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Google employee's anti-diversity memo prompts company rebuke

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Two Google executives criticised a memo that circulated late last week at the company from an unnamed engineer suggesting that there were "biological causes" for underrepresentation of women in technology and leadership.

[NEW YORK] Two Google executives criticised a memo that circulated late last week at the company from an unnamed engineer suggesting that there were "biological causes" for underrepresentation of women in technology and leadership.

Among the views in the employee's roughly 3,000-word memo was that "distribution of preferences and abilities of men and women differ in part due to biological causes and that these differences may explain why we don't see equal representation of women in tech and leadership."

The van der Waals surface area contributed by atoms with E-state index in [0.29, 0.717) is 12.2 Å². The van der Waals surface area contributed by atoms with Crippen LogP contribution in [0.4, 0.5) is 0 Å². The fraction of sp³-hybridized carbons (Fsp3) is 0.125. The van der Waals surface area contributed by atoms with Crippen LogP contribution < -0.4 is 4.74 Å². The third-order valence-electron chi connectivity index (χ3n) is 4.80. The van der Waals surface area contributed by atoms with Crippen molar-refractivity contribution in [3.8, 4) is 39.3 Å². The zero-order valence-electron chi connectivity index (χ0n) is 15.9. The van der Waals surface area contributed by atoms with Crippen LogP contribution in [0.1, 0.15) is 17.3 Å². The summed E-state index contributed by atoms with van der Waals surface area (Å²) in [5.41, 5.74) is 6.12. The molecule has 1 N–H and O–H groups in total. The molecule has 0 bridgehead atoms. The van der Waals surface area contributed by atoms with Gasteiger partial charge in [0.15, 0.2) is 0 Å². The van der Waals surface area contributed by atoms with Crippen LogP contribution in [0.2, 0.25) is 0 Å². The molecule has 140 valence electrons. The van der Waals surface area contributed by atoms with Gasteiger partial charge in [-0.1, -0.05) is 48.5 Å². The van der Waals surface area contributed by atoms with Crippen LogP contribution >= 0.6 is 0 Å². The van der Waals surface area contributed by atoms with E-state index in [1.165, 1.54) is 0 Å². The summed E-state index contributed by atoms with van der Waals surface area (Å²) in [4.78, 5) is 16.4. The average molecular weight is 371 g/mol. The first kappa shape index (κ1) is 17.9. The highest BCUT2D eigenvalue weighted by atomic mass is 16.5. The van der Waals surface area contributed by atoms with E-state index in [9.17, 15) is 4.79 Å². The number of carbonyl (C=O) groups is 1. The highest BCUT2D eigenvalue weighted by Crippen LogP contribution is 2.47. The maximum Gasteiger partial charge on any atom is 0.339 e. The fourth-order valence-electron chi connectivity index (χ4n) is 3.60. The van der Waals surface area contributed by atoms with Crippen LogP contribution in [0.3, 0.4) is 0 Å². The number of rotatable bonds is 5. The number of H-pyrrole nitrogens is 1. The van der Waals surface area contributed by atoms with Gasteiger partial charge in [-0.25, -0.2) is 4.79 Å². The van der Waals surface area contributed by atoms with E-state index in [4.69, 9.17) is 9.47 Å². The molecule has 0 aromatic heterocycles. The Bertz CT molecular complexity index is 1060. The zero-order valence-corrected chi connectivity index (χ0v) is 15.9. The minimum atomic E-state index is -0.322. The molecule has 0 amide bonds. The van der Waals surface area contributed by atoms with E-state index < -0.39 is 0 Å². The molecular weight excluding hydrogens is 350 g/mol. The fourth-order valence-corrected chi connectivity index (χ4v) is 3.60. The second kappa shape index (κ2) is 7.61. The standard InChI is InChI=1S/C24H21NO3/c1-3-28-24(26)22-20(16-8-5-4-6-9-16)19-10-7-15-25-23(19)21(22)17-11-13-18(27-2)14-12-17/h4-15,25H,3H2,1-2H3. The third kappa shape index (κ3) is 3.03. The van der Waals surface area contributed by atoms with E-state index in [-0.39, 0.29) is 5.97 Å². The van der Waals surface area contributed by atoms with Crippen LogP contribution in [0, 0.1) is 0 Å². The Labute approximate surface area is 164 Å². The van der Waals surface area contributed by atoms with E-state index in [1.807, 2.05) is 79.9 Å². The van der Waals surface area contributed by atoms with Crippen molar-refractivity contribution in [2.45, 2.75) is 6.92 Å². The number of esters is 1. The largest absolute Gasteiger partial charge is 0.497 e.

Technology news site Motherboard, which first reported the employee's memo, also reported that a Google employee said the memo had gone "internally viral". Gizmodo published a copy of the memo.

The memo stoked a heated debate over treatment of women in the male-dominated Silicon Valley that has boiled for months following sexual harassment scandals at Uber Technologies Inc and several venture capital firms.

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Google, the world's largest search engine and a unit of Alphabet Inc, recently hired a new vice-president of diversity, integrity and governance, Danielle Brown.

Ms Brown sent a memo in response to the engineer's, saying that it "advanced incorrect assumptions about gender".

"Part of building an open, inclusive environment means fostering a culture in which those with alternative views, including different political views, feel safe sharing their opinions," Ms Brown wrote.

"But that discourse needs to work alongside the principles of equal employment found in our Code of Conduct, policies, and anti-discrimination laws," she added.

Google vice-president Aristotle Balogh also wrote an internal post criticising the employee's memo, saying "stereotyping and harmful assumptions" could not be allowed to play any part in the company's culture.

A Google spokesperson told Reuters that the statements from Brown and Balogh were official responses from Google.

REUTERS

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